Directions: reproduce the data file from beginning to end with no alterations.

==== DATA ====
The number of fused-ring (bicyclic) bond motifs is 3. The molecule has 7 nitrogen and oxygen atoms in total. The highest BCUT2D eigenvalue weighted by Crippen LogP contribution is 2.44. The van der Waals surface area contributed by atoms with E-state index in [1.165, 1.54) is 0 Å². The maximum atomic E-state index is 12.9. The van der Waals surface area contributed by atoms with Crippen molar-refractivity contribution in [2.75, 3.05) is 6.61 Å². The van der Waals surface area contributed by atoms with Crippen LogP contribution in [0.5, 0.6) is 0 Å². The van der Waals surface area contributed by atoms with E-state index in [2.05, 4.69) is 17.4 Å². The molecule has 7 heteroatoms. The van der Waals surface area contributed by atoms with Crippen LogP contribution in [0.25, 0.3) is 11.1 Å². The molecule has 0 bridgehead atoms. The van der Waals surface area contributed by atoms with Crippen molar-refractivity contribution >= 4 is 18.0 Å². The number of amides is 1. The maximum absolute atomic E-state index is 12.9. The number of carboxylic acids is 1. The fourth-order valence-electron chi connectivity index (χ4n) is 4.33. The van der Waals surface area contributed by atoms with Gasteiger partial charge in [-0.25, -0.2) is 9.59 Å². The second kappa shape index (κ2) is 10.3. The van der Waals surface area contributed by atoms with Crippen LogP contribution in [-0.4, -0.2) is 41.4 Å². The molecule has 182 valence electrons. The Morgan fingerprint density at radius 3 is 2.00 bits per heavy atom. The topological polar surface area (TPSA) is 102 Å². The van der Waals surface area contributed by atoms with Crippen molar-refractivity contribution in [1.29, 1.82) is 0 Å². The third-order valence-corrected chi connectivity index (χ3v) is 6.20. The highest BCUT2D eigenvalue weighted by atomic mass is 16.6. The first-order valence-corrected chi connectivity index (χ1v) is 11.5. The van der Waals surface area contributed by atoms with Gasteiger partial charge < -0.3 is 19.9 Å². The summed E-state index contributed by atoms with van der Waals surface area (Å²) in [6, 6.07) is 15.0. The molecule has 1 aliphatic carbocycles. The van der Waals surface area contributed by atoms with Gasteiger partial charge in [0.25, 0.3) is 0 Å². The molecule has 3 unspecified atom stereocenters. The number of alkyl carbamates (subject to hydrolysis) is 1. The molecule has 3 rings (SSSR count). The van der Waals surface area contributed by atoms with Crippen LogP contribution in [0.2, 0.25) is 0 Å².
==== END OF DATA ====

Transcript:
The number of fused-ring (bicyclic) bond motifs is 3. The molecule has 7 nitrogen and oxygen atoms in total. The highest BCUT2D eigenvalue weighted by Crippen LogP contribution is 2.44. The van der Waals surface area contributed by atoms with E-state index in [1.165, 1.54) is 0 Å². The maximum atomic E-state index is 12.9. The van der Waals surface area contributed by atoms with Crippen molar-refractivity contribution in [2.75, 3.05) is 6.61 Å². The van der Waals surface area contributed by atoms with Crippen LogP contribution in [0.5, 0.6) is 0 Å². The van der Waals surface area contributed by atoms with E-state index in [2.05, 4.69) is 17.4 Å². The molecule has 7 heteroatoms. The van der Waals surface area contributed by atoms with Crippen LogP contribution in [0.25, 0.3) is 11.1 Å². The molecule has 0 bridgehead atoms. The van der Waals surface area contributed by atoms with Crippen molar-refractivity contribution >= 4 is 18.0 Å². The number of amides is 1. The maximum absolute atomic E-state index is 12.9. The number of carboxylic acids is 1. The fourth-order valence-electron chi connectivity index (χ4n) is 4.33. The van der Waals surface area contributed by atoms with Gasteiger partial charge in [-0.25, -0.2) is 9.59 Å². The second kappa shape index (κ2) is 10.3. The van der Waals surface area contributed by atoms with Crippen LogP contribution in [-0.4, -0.2) is 41.4 Å². The molecule has 182 valence electrons. The Morgan fingerprint density at radius 3 is 2.00 bits per heavy atom. The topological polar surface area (TPSA) is 102 Å². The van der Waals surface area contributed by atoms with Crippen molar-refractivity contribution in [1.29, 1.82) is 0 Å². The third-order valence-corrected chi connectivity index (χ3v) is 6.20. The highest BCUT2D eigenvalue weighted by atomic mass is 16.6. The first-order valence-corrected chi connectivity index (χ1v) is 11.5. The van der Waals surface area contributed by atoms with Gasteiger partial charge < -0.3 is 19.9 Å². The summed E-state index contributed by atoms with van der Waals surface area (Å²) in [6, 6.07) is 15.0. The molecule has 1 aliphatic carbocycles. The van der Waals surface area contributed by atoms with Gasteiger partial charge in [0.25, 0.3) is 0 Å². The molecule has 3 unspecified atom stereocenters. The number of alkyl carbamates (subject to hydrolysis) is 1. The molecule has 3 rings (SSSR count). The van der Waals surface area contributed by atoms with Crippen LogP contribution in [0.2, 0.25) is 0 Å².